The setup is simple—two not-so-bright brothers inherit a rundown string factory and an old mansion. The essential element of conflict, so important both in drama and comedy, is pretty basic here—an enterprising rodent intent on frustrating the brothers’ occupancy of the house. The humor, if juvenile and more in the style of a live-action cartoon, will not be to everyone’s taste, but for those who welcome an escape from life’s unpleasant aspects and aren’t too disturbed by the ridiculous, Mouse Hunt will provide a side-splitter par excellence.
For what it is, maybe despite that, the film is handsomely crafted and presented. First, Nathan Lane and British-born Lee Evans, though he affects a convincing American accent, provide Laurel-and-Hardy-type key performances. Ably supporting them are Christopher Walken in another eccentric, over-the-top role and William Hickey and Eric Christmas in their final screen appearances. At the end of Mouse Hunt, before the final credits roll, appears a dedication to the memory of Hickey, who died that year.
In quite a contrast to his lumbering and unfocused direction of three of the Pirates of the Caribbean films, Gore Verbinski sets a wild, frantic pace throughout, in this, his first full-length feature movie, and the first family comedy from DreamWorks Pictures. He provides little time for a viewer to consider if any of the antics make sense, before the next explosion, rocket blast, staircase crunch, drowning or shotgun discharge. And the fun of it is that it doesn’t matter whether it all makes sense of not.
Cinematographer Phedon Papamichael works in madcap tandem with the director, and seems to share the same sense of fun—and, yes, the ridiculous. Maybe both are men who have never grown up and receive glee from such a childlike, not childish, scenario. With considerably more films to his credit than Verbinski, Papamichael’s award-winning movies include the 3:10 to Yuma remake, The Million Dollar Hotel, the black-and-white Nebraska and The Weatherman, directed by friend Verbinski.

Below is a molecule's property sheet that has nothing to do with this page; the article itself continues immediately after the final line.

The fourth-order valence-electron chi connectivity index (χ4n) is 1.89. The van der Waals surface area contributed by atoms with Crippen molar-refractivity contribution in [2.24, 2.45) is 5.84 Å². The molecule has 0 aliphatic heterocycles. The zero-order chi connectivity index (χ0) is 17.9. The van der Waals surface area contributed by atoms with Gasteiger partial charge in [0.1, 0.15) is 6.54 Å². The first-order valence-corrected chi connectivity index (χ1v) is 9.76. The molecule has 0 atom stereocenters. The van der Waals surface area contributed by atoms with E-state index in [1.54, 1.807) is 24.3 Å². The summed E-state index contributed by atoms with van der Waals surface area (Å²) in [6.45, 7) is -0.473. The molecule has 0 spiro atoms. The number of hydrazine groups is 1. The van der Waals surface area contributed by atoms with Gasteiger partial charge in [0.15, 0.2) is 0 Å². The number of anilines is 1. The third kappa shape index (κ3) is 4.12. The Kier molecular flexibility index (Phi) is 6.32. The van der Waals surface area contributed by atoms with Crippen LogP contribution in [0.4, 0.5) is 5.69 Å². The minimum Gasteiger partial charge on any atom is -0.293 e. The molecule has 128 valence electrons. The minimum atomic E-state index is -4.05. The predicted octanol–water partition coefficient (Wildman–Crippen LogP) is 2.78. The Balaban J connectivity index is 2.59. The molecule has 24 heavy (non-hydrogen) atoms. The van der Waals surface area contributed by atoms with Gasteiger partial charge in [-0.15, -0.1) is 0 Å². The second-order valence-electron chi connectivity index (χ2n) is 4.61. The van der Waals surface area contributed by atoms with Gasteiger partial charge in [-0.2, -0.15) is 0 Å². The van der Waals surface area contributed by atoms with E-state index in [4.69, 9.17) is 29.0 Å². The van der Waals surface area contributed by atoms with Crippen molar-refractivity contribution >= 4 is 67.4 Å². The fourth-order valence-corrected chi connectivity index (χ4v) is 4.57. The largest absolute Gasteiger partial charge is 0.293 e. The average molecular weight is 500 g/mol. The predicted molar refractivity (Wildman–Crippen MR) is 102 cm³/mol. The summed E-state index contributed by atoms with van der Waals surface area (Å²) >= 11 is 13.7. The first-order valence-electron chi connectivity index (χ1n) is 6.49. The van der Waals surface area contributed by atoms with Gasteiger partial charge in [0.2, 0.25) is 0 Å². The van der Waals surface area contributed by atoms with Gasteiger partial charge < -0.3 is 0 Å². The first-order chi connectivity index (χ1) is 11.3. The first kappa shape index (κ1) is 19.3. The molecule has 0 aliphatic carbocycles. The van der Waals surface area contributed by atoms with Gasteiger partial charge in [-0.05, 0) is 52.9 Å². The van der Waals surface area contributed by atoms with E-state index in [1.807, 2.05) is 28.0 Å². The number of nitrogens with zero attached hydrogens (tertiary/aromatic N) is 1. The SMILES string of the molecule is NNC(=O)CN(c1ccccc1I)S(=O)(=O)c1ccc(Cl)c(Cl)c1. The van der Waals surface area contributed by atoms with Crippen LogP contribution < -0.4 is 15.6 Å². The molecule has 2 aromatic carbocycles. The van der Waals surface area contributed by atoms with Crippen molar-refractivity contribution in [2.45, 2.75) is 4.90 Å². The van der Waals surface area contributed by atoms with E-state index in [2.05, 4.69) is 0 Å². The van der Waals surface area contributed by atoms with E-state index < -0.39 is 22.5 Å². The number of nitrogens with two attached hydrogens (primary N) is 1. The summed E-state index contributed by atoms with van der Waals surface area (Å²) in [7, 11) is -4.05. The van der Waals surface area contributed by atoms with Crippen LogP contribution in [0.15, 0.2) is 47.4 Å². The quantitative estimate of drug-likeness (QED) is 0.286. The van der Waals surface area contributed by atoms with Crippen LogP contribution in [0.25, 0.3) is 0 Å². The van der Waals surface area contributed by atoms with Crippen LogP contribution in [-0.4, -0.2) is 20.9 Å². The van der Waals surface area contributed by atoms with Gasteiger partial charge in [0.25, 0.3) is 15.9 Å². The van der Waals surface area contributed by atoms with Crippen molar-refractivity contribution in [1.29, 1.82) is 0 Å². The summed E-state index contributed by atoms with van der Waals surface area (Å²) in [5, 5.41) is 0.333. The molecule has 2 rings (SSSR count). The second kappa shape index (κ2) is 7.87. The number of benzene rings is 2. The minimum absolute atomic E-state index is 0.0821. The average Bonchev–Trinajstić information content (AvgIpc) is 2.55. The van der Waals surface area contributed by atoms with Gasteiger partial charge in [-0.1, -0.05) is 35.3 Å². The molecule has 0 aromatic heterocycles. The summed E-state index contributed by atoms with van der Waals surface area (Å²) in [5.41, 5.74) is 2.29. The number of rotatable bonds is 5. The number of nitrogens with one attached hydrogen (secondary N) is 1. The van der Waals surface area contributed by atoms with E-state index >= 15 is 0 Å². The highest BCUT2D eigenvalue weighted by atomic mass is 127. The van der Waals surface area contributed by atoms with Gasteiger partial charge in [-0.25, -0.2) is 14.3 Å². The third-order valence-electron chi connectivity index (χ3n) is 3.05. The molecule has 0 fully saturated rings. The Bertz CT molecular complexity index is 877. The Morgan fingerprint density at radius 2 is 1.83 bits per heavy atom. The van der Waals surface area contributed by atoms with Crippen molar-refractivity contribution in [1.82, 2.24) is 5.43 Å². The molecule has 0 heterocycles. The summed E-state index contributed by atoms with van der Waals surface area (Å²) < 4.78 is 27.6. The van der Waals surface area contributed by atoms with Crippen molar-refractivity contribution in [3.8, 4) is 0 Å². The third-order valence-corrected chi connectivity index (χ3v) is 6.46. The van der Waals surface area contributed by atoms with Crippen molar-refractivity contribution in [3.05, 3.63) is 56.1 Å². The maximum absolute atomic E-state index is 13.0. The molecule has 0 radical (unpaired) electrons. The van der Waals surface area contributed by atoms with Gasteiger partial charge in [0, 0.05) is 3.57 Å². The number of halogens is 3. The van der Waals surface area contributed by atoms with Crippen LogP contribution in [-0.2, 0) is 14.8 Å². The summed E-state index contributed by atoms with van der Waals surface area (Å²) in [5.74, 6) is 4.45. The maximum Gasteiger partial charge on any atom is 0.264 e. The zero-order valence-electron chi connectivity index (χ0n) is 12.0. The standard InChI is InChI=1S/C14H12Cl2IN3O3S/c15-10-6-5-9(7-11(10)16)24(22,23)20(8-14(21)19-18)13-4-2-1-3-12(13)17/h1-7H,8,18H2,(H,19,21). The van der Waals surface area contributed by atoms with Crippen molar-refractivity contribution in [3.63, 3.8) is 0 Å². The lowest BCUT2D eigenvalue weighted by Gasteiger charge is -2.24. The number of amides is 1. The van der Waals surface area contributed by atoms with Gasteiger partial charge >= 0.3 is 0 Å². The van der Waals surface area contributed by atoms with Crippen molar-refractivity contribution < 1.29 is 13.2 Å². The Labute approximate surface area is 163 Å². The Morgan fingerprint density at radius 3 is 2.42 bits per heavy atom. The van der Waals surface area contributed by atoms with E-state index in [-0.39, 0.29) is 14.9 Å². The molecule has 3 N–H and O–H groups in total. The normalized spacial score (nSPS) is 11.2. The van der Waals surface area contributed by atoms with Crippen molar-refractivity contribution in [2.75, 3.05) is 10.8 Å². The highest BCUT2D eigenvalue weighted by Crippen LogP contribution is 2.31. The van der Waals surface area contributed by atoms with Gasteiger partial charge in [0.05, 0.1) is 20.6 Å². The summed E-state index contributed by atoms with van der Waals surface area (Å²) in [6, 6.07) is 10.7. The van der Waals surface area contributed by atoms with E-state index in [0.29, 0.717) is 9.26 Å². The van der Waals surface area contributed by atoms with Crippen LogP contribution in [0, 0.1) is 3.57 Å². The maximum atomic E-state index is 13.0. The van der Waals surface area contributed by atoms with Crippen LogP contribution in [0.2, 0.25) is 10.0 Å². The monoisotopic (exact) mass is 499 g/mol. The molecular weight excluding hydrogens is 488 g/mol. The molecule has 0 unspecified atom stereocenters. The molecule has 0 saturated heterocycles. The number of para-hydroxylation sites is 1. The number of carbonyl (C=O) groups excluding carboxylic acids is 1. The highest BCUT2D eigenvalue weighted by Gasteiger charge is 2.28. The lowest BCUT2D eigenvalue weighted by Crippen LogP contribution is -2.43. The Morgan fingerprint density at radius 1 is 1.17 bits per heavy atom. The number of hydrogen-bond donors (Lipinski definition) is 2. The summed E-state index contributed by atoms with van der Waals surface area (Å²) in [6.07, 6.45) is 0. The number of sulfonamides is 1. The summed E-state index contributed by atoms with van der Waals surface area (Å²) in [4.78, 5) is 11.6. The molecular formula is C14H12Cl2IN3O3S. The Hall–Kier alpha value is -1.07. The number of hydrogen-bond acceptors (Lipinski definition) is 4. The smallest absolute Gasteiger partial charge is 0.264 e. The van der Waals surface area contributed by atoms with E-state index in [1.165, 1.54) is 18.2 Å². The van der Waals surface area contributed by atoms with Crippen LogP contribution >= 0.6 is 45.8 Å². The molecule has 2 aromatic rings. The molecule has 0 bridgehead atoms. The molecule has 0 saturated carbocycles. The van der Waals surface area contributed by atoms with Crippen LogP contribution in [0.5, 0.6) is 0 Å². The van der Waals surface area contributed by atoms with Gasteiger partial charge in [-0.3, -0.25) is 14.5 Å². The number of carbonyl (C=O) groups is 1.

Like Verbinski and Papamichael, Adam Rifkin, the author of the Mouse Hunt screenplay, was born in the mid-’60s. And like his fellow artists and as a writer himself of other comedies such as Underdog, Without Charlie and The Chase, he might also possess a hidden, or maybe not so hidden, childlike delight for the fanciful, the outlandish, the irreverent.
And then there is the score by Alan Silvestri. One of the older veterans who contributes to the film, born in 1950, his career dates to 1972 and The Doberman Gang. After a brief stint in television following his first four films, since 1984 Silvestri has almost exclusively devoted his talents to scoring motion pictures—the best known probably the Back to the Future series, Forest Gump and Who Framed Roger Rabbit, which combines cartoon characters with live action.
Since the Mouse Hunt mouse, seen in various forms as puppet, computer creation or real, is the star of the show, Silvestri’s score is dominated by its (“his”?) theme. It’s an appropriately scurrying melody, introduced in the inventive opening credits which show the process of string making, with finished balls of twine dropping from the machine. Aside from the borrowed themes, including “We’re In the Money” and Johann Strauss, Jr.’s Artist’s Life, the score is actually an ingenious set of variations on the mouse theme. Sometimes Silvestri slips, intentionally or subliminally, into a quasi-Prokofiev bit of dissonant complexity or a march in homage to John Williams. Or when the brothers face the worst of terrors, the composer paints, quite differently, a cloud of cold, ominous reality worthy of the darkest, most serious drama.
If there’s been any doubt, despite the jauntiness of the main title, that this is a comedy, it is quickly dispelled by the tone of the funeral that opens the film. In a downpour, on the stairway entrance of a church, a cluster of mourners make room for the pallbearers descending with the casket. Leading the way, one on either side, are two brothers, sons of the deceased, arguing over the color of one of their suits. They slip, the casket slides down the stairs and its occupant is hurled skyward, falling back to earth through an open manhole, à la the Roadrunner. So much for pop, eh? And so much for the thought that this could be anything but a comedy.
Rudolph Smuntz (Hickey) is the deceased father, and on the wall of the factory office is his portrait, which changes expression throughout the movie according to his sons’ varying behavior. The two sons, Ernie (Lane) and Lars (Evans), listen to the reading of the will from the lawyer (Christmas). To begin, there is a ceramic egg, a half box of Cuban cigars and a handful of spoons. Other than that, there is a “broken down string factory,” as Ernie calls it, and a dilapidated old house. “Spoons! Spoons!” Ernie cries sarcastically, fingering the utensils. “So many spoons—and so little time.” In the same mocking vein, he suggests Lars should have the egg, which Lars immediately breaks.
Ernie has no time for the will or anything else. He’s off to his upscale restaurant to serve the town’s mayor (Cliff Emmich) his “Duck a l’Orange avec du quack sauce,” flamboyantly announced in a fake French accent. Although Mayor McKrinle is grossly overweight, his stomach apparently hasn’t room for the cockroach which crawls out of father’s old box of cigars that Ernie appropriated for himself. The mayor promptly dies from a heart attack or two, and the board of health closes the restaurant.